From my understanding, there are a few different ways equine owners can manage their EMS horse's back to health. At PB Livery we do things slightly differently to what typically would be deemed as the normal approach but has proven time and time again to be successful.
When rehabilitating a horse, we focus on three aspects of their care – diet, movement and trim. This isn’t specific to treating EMS cases but something we do with all of our rehabs and long-term retirements as there are a number of benefits to be seen throughout all different aspects of their health.
So, we’ve welcomed a horse into our care with a diagnosis of EMS. What do we do to rehabilitate this equine back to health?
Firstly, diet is crucial and the effects of an unsuitable diet can go well beyond the likes of EMS and Laminitis. The very first thing we do is detox said equine off of any grass and any unsuitable feeds. This detox period, which is something every single new horse goes through, lasts roughly 6 weeks - 6 weeks is generally enough time for any unnecessary sugars to leave the body. During this time, we change the horse onto a basic, low sugar, low potassium, high fibre diet (species appropriate) and a combination of Calm Healthy Horses UK products to help with the detox period. Personally, we use a mix of Copra, Linseed, Meadow Nuts and Hay Cobs with Thunderbrook’s Chaff for our hard feed. Additionally, we also add salt to their bucket feed (10 grams per 100kg) and continue to offer optional salt through other methods on the track such as salt licks, loose salt and salt water. All of our Paddock Paradise systems are non-grass which means we eliminate further risk (which is key also to detoxing) and instead, feed adlib meadow hay in a variety of small hay nets, hay boxes and large hay bales.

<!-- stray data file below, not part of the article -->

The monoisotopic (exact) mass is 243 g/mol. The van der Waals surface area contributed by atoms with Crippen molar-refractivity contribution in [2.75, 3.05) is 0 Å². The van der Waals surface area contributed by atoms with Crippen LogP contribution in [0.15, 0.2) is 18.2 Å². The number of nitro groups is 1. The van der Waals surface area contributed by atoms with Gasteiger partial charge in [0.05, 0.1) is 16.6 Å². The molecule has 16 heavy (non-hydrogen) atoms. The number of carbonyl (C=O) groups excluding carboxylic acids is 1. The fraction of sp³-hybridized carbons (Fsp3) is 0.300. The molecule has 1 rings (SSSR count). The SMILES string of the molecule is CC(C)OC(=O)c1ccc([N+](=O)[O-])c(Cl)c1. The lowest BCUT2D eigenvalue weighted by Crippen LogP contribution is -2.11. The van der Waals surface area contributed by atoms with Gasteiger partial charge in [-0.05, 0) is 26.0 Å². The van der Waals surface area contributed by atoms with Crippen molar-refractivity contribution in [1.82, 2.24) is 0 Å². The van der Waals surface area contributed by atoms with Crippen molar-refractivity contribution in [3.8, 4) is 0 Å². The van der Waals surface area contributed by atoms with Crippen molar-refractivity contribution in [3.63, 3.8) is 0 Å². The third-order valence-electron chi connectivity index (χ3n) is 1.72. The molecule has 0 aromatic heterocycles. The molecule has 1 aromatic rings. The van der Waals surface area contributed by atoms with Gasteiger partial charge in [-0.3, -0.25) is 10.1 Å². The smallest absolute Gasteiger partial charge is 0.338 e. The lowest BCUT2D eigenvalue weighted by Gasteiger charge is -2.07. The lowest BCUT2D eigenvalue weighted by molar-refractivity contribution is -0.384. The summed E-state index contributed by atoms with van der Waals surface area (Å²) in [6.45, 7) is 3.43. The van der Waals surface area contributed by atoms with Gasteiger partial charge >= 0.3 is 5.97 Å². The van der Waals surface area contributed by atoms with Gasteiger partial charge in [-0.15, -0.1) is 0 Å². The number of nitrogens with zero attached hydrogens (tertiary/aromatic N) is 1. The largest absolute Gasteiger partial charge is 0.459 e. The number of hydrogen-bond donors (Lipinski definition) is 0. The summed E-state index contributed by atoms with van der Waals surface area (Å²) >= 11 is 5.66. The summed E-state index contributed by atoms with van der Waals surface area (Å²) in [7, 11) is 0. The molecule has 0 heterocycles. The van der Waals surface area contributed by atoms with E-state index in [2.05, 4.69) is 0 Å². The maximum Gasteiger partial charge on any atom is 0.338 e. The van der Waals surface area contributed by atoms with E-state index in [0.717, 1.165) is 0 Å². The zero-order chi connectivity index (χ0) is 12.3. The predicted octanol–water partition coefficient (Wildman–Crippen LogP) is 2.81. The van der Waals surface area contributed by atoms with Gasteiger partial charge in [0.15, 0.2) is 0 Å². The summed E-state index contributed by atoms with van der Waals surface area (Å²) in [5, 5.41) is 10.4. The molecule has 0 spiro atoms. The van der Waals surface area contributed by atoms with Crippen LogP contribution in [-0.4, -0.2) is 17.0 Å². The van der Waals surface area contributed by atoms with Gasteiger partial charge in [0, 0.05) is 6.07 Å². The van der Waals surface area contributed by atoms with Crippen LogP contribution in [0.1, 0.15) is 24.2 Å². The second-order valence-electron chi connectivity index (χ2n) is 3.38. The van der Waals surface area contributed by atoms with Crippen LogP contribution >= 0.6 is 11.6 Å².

I appreciate many equine owners have been advised to restrict hay by vets and other professionals and so you may be thinking, what on earth? Our horses are designed to eat constantly. The stomach of a horse is the smallest unit of their digestive tract and can hold roughly 8 –15 litres. Depending on what they’ve digested, the stomach takes 4 –6 hours to completely empty. By restricting hay or feeding in short bursts, a horse is more than likely going to stuff themselves as quickly as possible and then spend the rest of their time hungry, leaving their stomachs completely empty. After the 4-hour period it takes for the stomach to empty, we increase the risk of encouraging stress-related behaviours, food guarding and even ulcers. At PB, we don’t want to sacrifice one aspect of your horse’s health for another so we do not restrict hay consumption to treat EMS. However, this does only work if your horse can move around and exercise which the Paddock Paradise requires to work efficiently.
Now that a species appropriate diet has been established, all sources of grass have been removed and the horse has completed the detox period, the diet has set a foundation we can build upon to achieve a healthier horse. This now allows us to concentrate on achieving more movement and exercise which contributes to weight loss and the loss of fat pads. This is one of so many reasons we are crazy about the Paddock Paradise and encourage anyone able to do so, to set one up for their equines. The Paddock Paradise encourages movement naturally, and soon becomes an effortless part of their daily life. Through engaging more muscles and increasing exercise, we see an increase in fitness levels, stamina, muscle and of course, the body then transforms naturally.
Barney, EMS and Laminitic Rehab ongoing -